Retail Discount Concurrency Control – Direct Override


It’s obvious that we can have one discount override another discount directly for discount overriding scenarios we talked about earlier.

It’s direct. And simple, or so it appears. Let’s examine it in details.

Simple discount. It’s straightforward as we would expect: if a product is in the overriding discount, then apply the overriding discount; if not, try to apply the base discount.

Multi-item discount. Take mix and match for example, say we have a base discount: buy one get least expensive one free (B1G1 free) for keyboards, and we want to override it with another mix and match.

  • Overriding has the exact same product set and discount product setup, for example, B1G1 50% off. This would be a perfect override.
  • Overriding has the exact same product set, but different discount product setup, for example B2G1 free. If we have 3 keyboards in the transaction, we apply the overriding discount. What if we have 2 keyboards? Or 4, or 5?
  • Overriding has a small product set, and same discount setup. For example, the overriding discount doesn’t cover the ergo keyboard. What happens if you buy 3 regular keyboards and 1 ergo keyboard?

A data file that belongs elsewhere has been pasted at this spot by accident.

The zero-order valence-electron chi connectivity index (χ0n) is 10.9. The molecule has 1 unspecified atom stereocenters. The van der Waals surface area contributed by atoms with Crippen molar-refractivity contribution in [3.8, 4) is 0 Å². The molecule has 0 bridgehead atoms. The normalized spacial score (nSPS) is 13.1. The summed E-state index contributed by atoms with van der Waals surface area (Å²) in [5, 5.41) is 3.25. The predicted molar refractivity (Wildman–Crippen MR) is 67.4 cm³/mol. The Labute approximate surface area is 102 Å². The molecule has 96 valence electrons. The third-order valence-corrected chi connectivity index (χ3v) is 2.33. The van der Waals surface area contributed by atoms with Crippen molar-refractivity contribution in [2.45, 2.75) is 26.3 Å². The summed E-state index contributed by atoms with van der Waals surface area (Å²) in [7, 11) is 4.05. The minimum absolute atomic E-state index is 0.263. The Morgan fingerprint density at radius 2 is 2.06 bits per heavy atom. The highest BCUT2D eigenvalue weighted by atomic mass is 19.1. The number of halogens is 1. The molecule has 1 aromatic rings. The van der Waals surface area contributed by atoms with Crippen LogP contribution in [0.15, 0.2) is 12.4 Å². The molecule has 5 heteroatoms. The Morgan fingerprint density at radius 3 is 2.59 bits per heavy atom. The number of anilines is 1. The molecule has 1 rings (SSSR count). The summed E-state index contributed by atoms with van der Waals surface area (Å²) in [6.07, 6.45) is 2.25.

• We can keep on with more variations.

I don’t mean to discredit override option here. In fact, any solution would have to deal with same issues. The point is that we need to understand all the ramifications of the feature. For things we can’t handle, disable them, or else we’d get unexpected results.

If I were to make it work, I’d impose the following.

  1. To keep it simple, one level of override, i.e. no chained override. So far, I don’t see much value of multi-level override. And in general, I tend to delay the complexity until it’s necessary.
  2. For simple discounts, no restrictions and we have already discussed the behavior.
  3. For multi-item discount, overriding one needs to cover the entire product set defined in the base discount, and overriding one completely disables the base one.

One alternative is to apply overriding one first, left-over for the base one. This is only a half-baked solution – maybe I shouldn’t even suggest it – what happens if we have a third discount with overlapping product set?

All in all, while direct override is a localized solution, it is a handy tool and it should be part of our arsenal.

Related: Retail Discount Concurrency Control - Examples

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